Follow four friends as they attempt to sew their own clothes for a whole year and not buy any new clothes other then the essentials (see rules). You will find tips and tricks, see beautiful fabrics and gorgeous garments! A fun blog for those who love to sew!
Back in October 2015 I picked up a copy of the Burda Style Special magazine. (For those of you who have never heard of it, it's a sewing magazine containing 64 free 'trace-it-yourself' patterns each month.) The October special had a 60s theme and was where I first spied the gorgeous Patti empire line dress.
Patti Dress from www.burdastyle.com
With a contrast collar and cuffs this dress is a vintage-lover's dream, and since then I've made it in several colours and styles. (Sorry about the picture quality!)
Navy polyester with contrast in lighter blue viscose.
Stripe knitted fabric with collar and cuffs made from leftover pieces of jumper!
I even made a version for my Mum from this orange floral cotton mix fabric with corduroy collars and cuffs.
But by far the pièce de résistanceis this version in black floral, 100% viscose from Fabric Corner. As soon as I saw the fabric I knew it would make a perfect 'Patti'. I decided against contrast collars and cuffs on this one. Despite finding a great spot-contrast in my stash I decided the matching collar was more suitable for this one. (Do you think I made the right decision?)
Instead the spot contrast is on the inside, for a fun detail. I added some vintage style buttons, picked up at a sewing show in Harrogate last year, for a true vintage feel.
I am totally thrilled with the results on this dress. It's goes perfectly with my peach shoe boots and I've worn it twice in a week!
All fabrics featured in this post were sourced at Fabric Corner Lincoln, based in Lincoln's historic Central Market and at 22-24 Melville Street Lincoln.
We've all been there. It's Midday on Saturday and your mind wanders to 'what to wear to the party tonight?' Well this is one such project. Having rooted through the wardrobe I discovered I had nothing* to wear!
A quick root through my stash produced 2 metres of printed floral jersey viscose, and a brand new pattern from the March edition of Love Sewing; the "Kate' jersey dress. (I didn't have time to wash and dry the fabric before using, which is a big risk with jersey, but I didn't really have a choice!)
The pattern itself is quite simple- a single back panel (no darts), a front skirt, waist panel, and bodice panel, basic sleeve, tie panels and two facings. I opted for the size 8, as the finished pattern measurements were quite generous.
Attaching the bust and waist panels was probably the most tricky part of the project. The deep v neck meets with the upwards v at the waist and extra attention is needed to ensure both points line up!
Here is the partially assembled garment:
After trying on, I decided to take an inch out of both side seams, and shorten the sleeves to above the elbow for a more casual look. (This was looking too much like a work dress for my liking!) I also turned up a very generous 1.5 inch hem for more of a 'party' length.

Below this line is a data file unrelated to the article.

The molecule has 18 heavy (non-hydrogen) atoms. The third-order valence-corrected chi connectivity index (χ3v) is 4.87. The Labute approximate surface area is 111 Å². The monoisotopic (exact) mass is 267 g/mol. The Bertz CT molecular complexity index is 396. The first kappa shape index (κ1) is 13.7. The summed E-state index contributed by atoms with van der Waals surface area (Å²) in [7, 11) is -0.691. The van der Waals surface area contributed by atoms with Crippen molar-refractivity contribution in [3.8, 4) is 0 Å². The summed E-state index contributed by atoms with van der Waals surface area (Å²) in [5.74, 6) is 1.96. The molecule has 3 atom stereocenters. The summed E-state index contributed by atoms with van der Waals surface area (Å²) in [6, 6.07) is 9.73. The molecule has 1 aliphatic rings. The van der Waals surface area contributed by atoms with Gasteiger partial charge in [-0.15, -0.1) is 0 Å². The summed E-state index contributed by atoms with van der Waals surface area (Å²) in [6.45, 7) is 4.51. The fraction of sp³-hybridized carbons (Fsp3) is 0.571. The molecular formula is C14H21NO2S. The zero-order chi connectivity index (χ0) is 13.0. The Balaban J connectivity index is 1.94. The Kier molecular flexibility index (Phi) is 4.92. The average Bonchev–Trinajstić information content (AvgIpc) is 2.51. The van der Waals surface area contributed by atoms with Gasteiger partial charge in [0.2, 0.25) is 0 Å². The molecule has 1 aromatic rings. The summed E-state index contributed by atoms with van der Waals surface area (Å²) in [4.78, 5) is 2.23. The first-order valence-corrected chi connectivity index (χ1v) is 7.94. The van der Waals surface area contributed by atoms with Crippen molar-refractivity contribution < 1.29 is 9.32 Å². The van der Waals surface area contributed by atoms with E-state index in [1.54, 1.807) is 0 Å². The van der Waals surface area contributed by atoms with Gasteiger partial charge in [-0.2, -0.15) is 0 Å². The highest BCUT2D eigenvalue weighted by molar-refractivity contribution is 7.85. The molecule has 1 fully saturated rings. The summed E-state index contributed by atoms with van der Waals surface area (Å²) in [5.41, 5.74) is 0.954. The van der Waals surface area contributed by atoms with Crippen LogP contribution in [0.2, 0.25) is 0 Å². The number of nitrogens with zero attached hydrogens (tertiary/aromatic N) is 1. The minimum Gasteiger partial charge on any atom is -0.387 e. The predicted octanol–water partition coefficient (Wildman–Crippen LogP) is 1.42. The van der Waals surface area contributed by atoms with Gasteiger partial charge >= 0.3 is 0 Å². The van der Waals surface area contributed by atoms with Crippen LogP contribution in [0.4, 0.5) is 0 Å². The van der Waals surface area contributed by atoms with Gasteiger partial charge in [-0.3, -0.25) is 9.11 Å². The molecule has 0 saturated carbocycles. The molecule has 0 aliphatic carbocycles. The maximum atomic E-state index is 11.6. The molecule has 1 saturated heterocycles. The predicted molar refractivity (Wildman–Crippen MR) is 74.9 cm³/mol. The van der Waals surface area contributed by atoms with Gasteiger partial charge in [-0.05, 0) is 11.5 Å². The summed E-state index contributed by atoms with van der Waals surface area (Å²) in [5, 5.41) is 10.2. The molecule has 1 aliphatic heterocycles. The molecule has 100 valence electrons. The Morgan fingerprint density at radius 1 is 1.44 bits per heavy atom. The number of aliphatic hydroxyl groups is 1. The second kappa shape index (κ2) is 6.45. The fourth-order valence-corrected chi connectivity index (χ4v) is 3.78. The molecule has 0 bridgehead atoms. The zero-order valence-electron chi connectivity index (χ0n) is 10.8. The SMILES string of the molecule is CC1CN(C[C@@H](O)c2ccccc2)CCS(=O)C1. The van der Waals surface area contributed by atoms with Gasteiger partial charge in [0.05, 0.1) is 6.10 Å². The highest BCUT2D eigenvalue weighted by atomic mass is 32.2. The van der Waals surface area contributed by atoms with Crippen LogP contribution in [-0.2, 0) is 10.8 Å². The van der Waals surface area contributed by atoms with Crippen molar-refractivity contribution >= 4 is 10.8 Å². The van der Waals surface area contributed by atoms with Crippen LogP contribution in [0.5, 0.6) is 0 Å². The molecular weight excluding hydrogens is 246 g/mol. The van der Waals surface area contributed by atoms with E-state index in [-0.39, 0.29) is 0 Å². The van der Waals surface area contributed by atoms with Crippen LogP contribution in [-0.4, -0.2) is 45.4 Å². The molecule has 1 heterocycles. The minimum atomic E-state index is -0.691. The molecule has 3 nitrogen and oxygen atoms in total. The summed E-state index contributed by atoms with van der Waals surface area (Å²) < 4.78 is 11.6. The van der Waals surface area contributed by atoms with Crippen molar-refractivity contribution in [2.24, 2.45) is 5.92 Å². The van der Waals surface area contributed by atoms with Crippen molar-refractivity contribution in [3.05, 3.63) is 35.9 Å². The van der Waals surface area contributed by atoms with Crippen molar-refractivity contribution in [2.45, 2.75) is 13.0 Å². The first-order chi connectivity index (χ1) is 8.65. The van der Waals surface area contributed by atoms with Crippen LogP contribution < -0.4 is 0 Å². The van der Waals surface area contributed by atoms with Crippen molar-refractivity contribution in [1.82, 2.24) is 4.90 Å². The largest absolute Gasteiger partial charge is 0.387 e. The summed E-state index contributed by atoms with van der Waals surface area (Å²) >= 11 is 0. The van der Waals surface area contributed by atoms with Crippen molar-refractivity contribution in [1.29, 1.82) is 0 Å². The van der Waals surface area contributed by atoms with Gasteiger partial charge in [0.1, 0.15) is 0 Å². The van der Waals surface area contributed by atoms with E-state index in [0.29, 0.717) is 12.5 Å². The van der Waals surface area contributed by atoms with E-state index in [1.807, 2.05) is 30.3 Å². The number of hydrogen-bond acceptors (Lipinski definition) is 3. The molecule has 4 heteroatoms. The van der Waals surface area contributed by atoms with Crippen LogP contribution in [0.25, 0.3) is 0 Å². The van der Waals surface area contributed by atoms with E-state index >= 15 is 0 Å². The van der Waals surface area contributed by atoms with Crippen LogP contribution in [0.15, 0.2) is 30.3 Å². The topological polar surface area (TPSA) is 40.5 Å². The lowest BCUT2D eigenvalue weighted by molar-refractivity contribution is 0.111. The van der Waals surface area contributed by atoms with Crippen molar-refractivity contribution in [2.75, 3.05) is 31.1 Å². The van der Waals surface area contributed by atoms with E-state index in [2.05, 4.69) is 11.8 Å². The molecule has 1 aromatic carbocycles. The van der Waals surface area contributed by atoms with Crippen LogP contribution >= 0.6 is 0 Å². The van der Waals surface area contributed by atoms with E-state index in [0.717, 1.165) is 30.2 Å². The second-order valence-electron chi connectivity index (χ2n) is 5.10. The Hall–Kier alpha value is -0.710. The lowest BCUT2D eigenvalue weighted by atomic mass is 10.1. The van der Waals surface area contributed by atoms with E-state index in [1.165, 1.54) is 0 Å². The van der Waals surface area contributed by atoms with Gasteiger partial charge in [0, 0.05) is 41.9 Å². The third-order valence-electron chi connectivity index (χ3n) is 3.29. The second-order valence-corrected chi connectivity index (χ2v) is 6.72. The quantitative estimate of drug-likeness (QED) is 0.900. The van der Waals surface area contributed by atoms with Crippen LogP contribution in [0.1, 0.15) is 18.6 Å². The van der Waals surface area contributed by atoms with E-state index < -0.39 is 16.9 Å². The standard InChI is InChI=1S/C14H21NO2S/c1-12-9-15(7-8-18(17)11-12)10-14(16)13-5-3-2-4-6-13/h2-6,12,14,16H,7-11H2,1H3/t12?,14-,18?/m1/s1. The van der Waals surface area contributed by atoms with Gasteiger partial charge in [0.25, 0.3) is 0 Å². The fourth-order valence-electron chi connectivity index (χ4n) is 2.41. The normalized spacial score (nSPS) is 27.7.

Here is the finished dress! I think I'll be making one of these in every colour.
At a recent visit to the Sewing and Craft shows at the NEC I spotted this beautiful viscose mix floral fabric from Montreux Fabrics.
I've never seen the stall there before, but it was piled high with gorgeous rolls, and even better, they had boxes and boxes of remnants and roll ends to root through. Now, I'm a sucker for a remnant. The challenge presented of having just too little fabric and having to cut creatively, or add panels, really makes me think about what I'm making. This piece was just 80x150cm so just enough for a very simple shift dress or a nice skirt.
I pulled the fabric out of my stash the other day and, whilst laying it out on the table, realised that the fabric was fully reversible! I hadn't even noticed in the excitement of buying.
I really wanted to make the most of both sides of the beautiful fabric, so I decided to attempt a fully reversible skirt. I googled for a simple pattern and found this really easy tutorial with a free printable pattern. Unfortunately I didn't have enough fabric to make the skirt as two layers so I was going to need to be creative!
The pattern calls for the skirt to be cut on the straight grain, but there was not enough fabric for this so I removed the centre back seam and cut both front and back pieces on the bias.
It wanted to ensure the skirt was fully reversible so I stitched the panels together with French seams and then top-stitched them flat to ensure the skirt could be worn both ways.
I cut the front wrap panels into a curve at the edges, and turned up the hem 1cm all the way round, turning the hem under again to create a 0.5cm hem. On the "blue" side of the garment I pinned some black rikrak over the turned hem and top stitched through all the layers close to the edge to finish the hem.
I used black satin bias binding for the waist and attached two pretty buttons from my stash to finish off. The result is a lovely flippy hem skirt that I can wear right through to summer!